Florida Fish and Wildlife Conservation Commission officers are currently helping with search and rescue efforts ongoing in Houston, Texas. As of Aug. 29, FWC officers had rescued more than 200 Texans.
Search and rescue efforts continue as the people of Texas endure the devastation and flooding left behind after a Category 4 made landfall about 11 p.m. Aug. 25 on the Texas coast between Port Aransas and Port O’Connor.
Florida Gov. Rick Scott sent help from the Florida Fish and Wildlife Conservation Commission Aug. 26 and more FWC resources were deployed Aug. 27-28. At last count, nearly 125 officers had traveled to Houston, taking with them more than 40 boats, eight shallow draft vessels, 17 high-water vehicles and two mobile command centers.
As of Aug. 29, FWC officers had rescued more than 200 Texans, according to a press release from the governor’s office.
Personnel from St. Petersburg Rescue left for Texas Aug. 27 as part of Urban Search and Rescue Florida Task Force 3, which also includes Tampa and Hillsborough to answer a request from Texas for two swift water rescue teams. Eighteen team members were deployed along with logistical support members.
As of Aug. 29, OneBlood had sent nearly 300 units of blood and pledged to continue supplying the needs in Texas as long as necessary. However, help from the public is needed.
OneBlood is urging all eligible donors to give blood as soon as possible. All blood types are needed but there is an urgent call for O negative and O positive, as well as platelets and plasma donation. For more information, visit oneblood.org/donate-now or call 1-888-9DONATE (888-936-6283).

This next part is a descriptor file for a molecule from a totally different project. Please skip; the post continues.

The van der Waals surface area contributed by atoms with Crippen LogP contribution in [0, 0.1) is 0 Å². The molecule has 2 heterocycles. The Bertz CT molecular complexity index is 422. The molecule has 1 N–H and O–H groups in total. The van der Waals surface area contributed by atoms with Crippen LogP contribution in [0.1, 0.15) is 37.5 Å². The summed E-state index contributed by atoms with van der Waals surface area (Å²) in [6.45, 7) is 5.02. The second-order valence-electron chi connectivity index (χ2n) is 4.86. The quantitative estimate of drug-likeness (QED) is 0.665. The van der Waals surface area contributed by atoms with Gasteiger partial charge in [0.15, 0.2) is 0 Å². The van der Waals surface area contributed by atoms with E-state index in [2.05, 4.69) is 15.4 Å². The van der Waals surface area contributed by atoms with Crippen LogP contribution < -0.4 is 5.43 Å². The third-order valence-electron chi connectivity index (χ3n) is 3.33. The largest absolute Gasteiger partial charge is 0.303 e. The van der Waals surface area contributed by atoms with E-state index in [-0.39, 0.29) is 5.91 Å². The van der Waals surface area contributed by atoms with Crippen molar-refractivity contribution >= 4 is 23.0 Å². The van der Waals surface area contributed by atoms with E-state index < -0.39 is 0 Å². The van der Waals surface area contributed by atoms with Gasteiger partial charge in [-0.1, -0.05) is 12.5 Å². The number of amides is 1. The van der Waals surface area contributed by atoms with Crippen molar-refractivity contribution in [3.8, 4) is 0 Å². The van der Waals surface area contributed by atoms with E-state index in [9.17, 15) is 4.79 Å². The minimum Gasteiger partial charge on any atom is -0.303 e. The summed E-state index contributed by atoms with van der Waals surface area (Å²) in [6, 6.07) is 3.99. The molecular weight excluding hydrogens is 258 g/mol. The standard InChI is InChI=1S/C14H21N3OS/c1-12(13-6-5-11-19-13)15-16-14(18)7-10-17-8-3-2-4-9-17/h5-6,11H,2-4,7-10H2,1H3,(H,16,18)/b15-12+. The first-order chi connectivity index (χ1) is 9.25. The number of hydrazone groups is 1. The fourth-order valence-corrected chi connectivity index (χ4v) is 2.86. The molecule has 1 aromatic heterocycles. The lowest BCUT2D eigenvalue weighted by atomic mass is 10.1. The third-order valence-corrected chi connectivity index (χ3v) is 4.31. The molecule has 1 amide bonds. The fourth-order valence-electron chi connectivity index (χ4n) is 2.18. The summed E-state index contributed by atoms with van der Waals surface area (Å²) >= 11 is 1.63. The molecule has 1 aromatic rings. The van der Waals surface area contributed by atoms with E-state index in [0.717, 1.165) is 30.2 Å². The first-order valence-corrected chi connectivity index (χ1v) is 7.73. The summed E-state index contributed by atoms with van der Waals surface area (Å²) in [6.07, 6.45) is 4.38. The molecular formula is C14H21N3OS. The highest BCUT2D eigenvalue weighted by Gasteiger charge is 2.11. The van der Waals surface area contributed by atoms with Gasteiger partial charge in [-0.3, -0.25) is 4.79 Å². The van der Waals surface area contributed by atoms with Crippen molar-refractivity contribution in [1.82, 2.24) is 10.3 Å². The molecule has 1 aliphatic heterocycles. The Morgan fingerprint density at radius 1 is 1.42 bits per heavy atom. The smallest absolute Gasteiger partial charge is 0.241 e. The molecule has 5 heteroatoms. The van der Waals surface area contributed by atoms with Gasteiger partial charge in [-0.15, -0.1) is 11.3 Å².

How to help
Residents who want to donate are advised to use caution to make sure donations get to the people in need.
“The devastation caused by Hurricane Harvey prompts us to do what we can to help as soon as possible,” said H. Art Taylor, president and CEO of BBB Wise Giving Alliance. “But donors need to be aware of some key cautions so that the generosity will get to those in need quickly.”
The state of Texas recommends that people donate cash to a recognized charity. Visit https://emergency.portal.texas.gov/ for more information. The city of Houston has established a website at ghcf.org/hurricane-relief and a phone number, 800-924-5985, for residents, organizations, companies and groups to call from 9 a.m.-5 p.m. Monday-Friday to ask questions about making donations. Another good website for information on ways to donate is www.nvoad.org.
Officials are still assessing the damage while response to flooding concerns continues to take precedent. The National Weather Service said Aug. 29 that “catastrophic and life-threatening flooding” was continuing in southeastern Texas and portions of southwestern Louisiana. A rain gauge at Cedar Bayou, east of Highlands, Texas, reported 51.88 inches the afternoon of Aug. 29. The previous record of 48 inches was set during tropical cyclone Amelia at Medina, Texas in 1978.